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Along Came a Spider and Sat Down to Fish

A large range of spiders can catch and eat fish that are several times bigger and heavier than them, according to a report in PLOS One.

Prof Bradley Pusey of The University of Western Australia has described almost 90 incidences of fish predation by five families of semi-aquatic spiders found at the fringes of shallow freshwater streams, rivers, lakes, ponds and swamps, mostly in warmer places. Fish predation is geographically widespread, occurring on all continents except Antarctica. In most cases, the spiders eat fish in combination with other prey, mostly insects.

Vision plays a relatively minor role in prey detection. While some spiders feel ripples in the water made by their prey, most rely on the dorsal fin of a fish touching their outstretched legs. Some spiders will lay in wait, anchoring their hind legs to a stone or plant with their front legs resting on the surface of the water.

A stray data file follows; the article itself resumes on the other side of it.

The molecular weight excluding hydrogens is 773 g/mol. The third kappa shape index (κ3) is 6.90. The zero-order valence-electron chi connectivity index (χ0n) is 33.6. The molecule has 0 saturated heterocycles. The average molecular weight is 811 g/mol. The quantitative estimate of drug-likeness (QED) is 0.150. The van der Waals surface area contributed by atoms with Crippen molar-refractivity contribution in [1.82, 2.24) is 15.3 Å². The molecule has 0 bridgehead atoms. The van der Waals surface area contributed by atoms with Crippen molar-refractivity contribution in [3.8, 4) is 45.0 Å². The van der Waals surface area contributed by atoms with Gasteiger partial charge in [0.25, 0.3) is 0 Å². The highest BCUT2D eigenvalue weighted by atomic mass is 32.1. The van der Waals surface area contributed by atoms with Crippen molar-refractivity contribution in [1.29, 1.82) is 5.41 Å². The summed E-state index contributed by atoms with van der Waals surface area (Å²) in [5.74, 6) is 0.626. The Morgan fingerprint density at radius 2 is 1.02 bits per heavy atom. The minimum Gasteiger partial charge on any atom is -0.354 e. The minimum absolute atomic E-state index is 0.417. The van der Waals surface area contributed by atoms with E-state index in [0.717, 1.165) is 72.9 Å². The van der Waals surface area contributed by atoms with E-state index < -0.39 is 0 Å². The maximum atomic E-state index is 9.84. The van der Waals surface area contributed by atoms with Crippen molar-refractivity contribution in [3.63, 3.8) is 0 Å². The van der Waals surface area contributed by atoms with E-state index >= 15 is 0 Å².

While spiders usually feed on prey items that are smaller than themselves, some semi-aquatic spiders capture fish with bodies on average 2.2 times as long and 4.5 times their weight.

Fishing spiders have large, strong mouthparts that pierce the skin of their prey. They have powerful venoms that contain hundreds of different neurotoxins, some of which are specific to vertebrate nervous systems. Most fish are bitten by the spiders at the base of the head. Death can be sudden or can take almost an hour.

Once a spider catches its fish it drags it to a dry place and pumps enzymes into it to enable digestion, which can take many hours.

Pusey says that fish have more nutrients and calories than insect prey, and this may give the spider an advantage during the mating period.